Finland's Fiberwood believes it has a novel solution for insulating property interiors, using spare wood fibres left behind after the bulk of tree bark has been processed.
Existing home insulation sheets often use fossil-derived plastic, like polystyrenes, or else mineral wools like stone or glass.
Fiberwood, which recently raised a $3 million late seed, wants to deliver a more ecological and environmentally friendly alternative. As its insulation sheets incorporate the natural traits of trees, they also possess their natural air pockets for keeping heat inside, a boost for the material's insulation capabilities.
Market estimates suggest producing materials to insulate interiors is a €25 billion market. Wood is increasingly favoured as one way of building greener properties, as opposed to emissions-heavy processes like cement making. Using wood fibres for insulation could help square the circle in terms of sustainable homes.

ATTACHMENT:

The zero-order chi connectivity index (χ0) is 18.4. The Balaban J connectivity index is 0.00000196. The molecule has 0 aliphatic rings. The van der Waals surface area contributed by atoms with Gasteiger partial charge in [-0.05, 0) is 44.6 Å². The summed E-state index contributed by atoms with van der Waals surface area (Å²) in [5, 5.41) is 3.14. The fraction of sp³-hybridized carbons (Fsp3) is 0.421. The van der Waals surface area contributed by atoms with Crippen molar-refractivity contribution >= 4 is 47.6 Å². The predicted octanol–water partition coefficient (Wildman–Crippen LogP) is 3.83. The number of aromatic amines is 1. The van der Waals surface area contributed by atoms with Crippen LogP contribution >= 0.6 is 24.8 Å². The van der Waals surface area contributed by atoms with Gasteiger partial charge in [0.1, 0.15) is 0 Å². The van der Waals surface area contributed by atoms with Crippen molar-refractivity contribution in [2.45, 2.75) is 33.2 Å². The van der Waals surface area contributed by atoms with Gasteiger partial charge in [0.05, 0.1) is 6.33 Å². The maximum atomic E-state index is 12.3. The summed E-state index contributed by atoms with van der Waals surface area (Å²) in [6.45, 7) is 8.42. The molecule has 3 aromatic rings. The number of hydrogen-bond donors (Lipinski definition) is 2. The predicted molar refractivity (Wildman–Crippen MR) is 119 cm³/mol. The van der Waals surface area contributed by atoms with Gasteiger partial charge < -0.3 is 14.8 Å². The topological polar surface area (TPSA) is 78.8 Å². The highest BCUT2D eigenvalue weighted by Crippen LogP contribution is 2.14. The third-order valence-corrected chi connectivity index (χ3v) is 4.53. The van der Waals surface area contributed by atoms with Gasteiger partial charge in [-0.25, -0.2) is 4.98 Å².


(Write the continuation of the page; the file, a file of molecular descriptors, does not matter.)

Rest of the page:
Estimates show construction causes around 40% of global carbon emissions. In response, the prevalence of wood materials to build new buildings is expected to reach 30% by mid-century, a significant increase from 10% today.
The pre-seed round is led by Metsa Group's innovation wing, Metsa Spring, with participation from Stephen Industries and public finance from Business Finland. Proceeds will go to building a pilot construction plant to make the wood fibre insulation materials, in preparation for industrial-scale manufacturing.
Tage Johansson, Fiberwood CEO, said: "We are contributing towards a more sustainable future by using side streams, producing high-value products energy efficiently, and by accelerating the potential of wood-based construction.
"We are grateful to our investors for believing in our product's potential, and for the opportunity to use Metsä Group's forest industry side streams as raw material.”
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